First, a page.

Skip to main content

Auto Roster Students in Google Classroom (District Wide!)


LittleSIS for Classroom is a tool for Google Admins to auto-create class rosters/sections and assign them to teachers based on data in their SIS (School Information System), such as Skyward. A few weeks ago I stumbled across this tool, however I did not have the time to explore this tool until recently.

Benefits as a Teacher:

  1. No class time is needed to setup Google Classroom by either having teachers manually create their own classes or having students sign up for their class.
  2. Class rosters are kept up-to-date with schedule changes and student mobility. If a students drops a class, then access to the class is removed.
  3. Parent/Guardian access can also be automatically created.


Benefits as an Admin:

  1. Admins get a view of all classes setup in Google Classroom (currently not visible in Google Admin).
  2. LittleSIS for Classroom can be fully automated with scheduled reports from your SIS.
  3. Other apps that sync with Google Classroom can now be automated, such as GoGuardian classroom monitoring sessions.

Other Information


  • SY17-18 Pricing starts at $700 (per domain), according to Amplified Labs' website.



How does it work?


This video gives a live demonstration of how Little SIS for Classroom works as well as how the setup process will typically go.

The Bottom Line

Someone is bound to ask if I am being paid to cover this product. I am NOT a paid endorser of any product currently on my blog. I only post tools that I genuinely believe can help either teachers, admins, and others or tools that I have an interest or experience in.

Am I recommending this product? Possibly. Since I have not had any first hand experience with this product, I cannot say for sure that I would recommend this product. I have been looking for a tool like this for quite some time. However, my only hesitation is that I am looking at other Learning Management Systems (LMS) that offer more features than Google Classroom. It is easy for teachers to set up classrooms. Although, I admit that sometimes it can be monotonous task. This can work great for those district that heavily rely on Google Classroom and may not be using an LMS.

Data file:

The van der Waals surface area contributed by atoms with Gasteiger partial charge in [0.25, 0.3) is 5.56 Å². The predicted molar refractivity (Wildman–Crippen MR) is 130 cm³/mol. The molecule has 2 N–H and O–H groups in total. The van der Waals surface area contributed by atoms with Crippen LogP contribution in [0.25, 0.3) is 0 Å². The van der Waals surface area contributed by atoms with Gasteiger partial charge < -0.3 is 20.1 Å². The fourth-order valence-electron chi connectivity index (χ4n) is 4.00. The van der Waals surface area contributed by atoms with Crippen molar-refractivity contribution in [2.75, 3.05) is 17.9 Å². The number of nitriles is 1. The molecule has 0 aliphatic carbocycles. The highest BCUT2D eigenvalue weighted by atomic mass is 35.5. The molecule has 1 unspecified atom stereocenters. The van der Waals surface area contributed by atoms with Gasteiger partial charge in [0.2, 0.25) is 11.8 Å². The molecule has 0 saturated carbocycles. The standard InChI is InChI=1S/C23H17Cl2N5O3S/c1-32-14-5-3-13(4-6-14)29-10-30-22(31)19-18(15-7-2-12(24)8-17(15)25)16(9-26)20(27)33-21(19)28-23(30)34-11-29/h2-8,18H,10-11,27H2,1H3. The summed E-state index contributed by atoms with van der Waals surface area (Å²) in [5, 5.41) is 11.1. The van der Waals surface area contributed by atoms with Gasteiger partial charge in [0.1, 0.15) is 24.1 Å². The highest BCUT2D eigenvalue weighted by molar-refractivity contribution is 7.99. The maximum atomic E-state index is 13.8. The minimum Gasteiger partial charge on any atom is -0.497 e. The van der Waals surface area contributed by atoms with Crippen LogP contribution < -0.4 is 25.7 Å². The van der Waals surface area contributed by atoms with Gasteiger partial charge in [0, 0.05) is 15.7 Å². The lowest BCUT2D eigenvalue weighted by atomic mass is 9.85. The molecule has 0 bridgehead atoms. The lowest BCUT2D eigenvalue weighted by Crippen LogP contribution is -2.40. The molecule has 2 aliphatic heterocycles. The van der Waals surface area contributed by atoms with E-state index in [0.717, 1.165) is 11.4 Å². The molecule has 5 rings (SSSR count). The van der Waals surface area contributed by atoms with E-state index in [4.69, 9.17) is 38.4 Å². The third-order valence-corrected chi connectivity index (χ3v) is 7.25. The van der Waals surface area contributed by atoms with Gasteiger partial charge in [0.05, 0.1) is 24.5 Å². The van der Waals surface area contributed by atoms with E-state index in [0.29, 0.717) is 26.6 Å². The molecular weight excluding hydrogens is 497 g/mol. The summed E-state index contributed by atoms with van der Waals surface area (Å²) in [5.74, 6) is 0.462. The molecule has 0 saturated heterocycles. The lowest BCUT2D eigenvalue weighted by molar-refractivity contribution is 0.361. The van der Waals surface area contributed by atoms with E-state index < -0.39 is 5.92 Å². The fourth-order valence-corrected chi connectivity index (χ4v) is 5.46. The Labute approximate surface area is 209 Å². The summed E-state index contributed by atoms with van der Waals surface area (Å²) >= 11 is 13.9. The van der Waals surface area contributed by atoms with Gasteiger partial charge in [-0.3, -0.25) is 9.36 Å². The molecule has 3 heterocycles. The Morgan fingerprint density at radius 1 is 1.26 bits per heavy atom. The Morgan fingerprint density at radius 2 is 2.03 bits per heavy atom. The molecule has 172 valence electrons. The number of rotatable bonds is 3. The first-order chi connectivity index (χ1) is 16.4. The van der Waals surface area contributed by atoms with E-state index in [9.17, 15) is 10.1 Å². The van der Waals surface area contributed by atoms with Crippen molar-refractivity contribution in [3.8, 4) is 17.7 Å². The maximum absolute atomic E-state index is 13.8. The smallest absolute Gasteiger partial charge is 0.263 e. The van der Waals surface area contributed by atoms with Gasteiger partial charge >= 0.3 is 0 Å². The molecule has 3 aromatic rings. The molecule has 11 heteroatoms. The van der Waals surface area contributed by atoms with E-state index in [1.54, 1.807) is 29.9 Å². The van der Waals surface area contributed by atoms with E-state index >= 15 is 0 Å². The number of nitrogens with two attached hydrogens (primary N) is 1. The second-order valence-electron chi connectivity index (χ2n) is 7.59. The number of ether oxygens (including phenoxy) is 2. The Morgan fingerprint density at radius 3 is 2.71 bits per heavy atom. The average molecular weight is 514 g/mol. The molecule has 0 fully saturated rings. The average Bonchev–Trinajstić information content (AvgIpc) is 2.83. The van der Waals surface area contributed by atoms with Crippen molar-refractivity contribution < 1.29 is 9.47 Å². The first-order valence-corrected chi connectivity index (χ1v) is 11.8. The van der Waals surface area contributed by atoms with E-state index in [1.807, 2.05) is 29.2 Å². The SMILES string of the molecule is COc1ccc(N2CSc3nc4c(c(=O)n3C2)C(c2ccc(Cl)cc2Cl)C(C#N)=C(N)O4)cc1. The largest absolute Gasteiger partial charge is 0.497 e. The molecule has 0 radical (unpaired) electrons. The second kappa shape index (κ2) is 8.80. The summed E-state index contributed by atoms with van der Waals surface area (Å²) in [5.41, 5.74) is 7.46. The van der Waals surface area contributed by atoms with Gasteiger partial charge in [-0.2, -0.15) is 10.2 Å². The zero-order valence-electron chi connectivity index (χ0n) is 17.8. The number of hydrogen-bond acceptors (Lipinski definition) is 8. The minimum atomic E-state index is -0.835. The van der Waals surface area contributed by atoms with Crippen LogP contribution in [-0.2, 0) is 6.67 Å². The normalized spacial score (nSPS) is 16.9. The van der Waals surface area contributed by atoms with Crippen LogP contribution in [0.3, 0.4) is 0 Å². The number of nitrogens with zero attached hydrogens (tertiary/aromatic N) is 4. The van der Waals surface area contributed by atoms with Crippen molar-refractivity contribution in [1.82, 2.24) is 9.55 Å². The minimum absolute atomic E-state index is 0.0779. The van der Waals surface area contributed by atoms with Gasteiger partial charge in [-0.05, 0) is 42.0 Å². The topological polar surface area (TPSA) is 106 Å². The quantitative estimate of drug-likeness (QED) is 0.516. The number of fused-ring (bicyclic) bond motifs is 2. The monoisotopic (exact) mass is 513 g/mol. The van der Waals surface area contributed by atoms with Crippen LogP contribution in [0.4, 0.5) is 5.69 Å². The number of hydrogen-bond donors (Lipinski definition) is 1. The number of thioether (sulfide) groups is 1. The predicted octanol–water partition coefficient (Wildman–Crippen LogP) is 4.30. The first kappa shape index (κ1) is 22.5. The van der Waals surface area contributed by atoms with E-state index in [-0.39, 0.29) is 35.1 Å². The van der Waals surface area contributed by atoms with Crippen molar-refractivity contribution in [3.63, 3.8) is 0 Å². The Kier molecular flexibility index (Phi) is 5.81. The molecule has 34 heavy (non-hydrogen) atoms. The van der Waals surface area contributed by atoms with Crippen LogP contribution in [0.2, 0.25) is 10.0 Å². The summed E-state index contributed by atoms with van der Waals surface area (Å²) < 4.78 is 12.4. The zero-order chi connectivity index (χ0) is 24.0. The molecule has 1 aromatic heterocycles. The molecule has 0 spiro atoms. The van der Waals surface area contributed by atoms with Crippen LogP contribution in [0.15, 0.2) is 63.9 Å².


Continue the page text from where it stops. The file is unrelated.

Comments

Popular posts from this blog

8 Google Sheets Add-ons Teachers Need!

Google sheets is a very powerful, although a bit basic when compared with the industry standard Microsoft Excel. Google Sheets Add-ons add some of the advanced features of other spreadsheet programs into Sheets. These add-ons have allowed me to completely move away from Excel for all data entry.

We ...selected for you the 8 most popular applications there. Using these add-ons will enable you to:
Create graphs and forms and write complex math in your sheetsCreate and modify a planning schedule for project management in a spreadsheet; easily scaffold, manage and assess students projects in Google Drive...see the article below for more
http://www.educatorstechnology.com/2017/07/8-google-sheets-add-ons-every-teacher.html


Microsoft Office: 40 of the Best Add-ins for PowerPoint

Check out these Add-ins for PowerPointhttp://www.powerusersoftwares.com/#!40-of-the-best-addins-plugins-and-apps-for-Microsoft-PowerPoint-free-or-not/biauv/56b62cf80cf26832893d6eb2

Now with the updated link.
Add-ins, similar to Google's Apps for Education Add-ons, add more features to Microsoft Office products. These are usually developed by other parties rather than by Microsoft.

The Internet and My Life Thus Far...

Our Early History Together The internet has been around, long before I came into being on this planet. From the early days of the ARPANET in the 1960s to the creation of the WorldWideWeb, the internet was still nothing but a shadow of what it has become today when I was born in August 1986. Being a child of the late 80s, growing up in the 90s, I grew up with the internet explosion that would occur and continues to impact my life in various ways.

My introduction to the internet was in 1996 at the age of 10, on a, then brand new, Packard Bell PC with a 133MHz processor, 16MB of RAM, a 1GB hard drive, and a 28.8K modem. My parents bought the computer with the intent of helping my education. I was instantly hooked, for one hour at a time, as our internet was paid for by the hour. With my Windows 95 machine, I quickly learned to ditch the virtually useless Internet Explorer for a more user friendly Netscape Navigator.

I spent hours in online chat rooms, playing Shockwave and Flash games, b…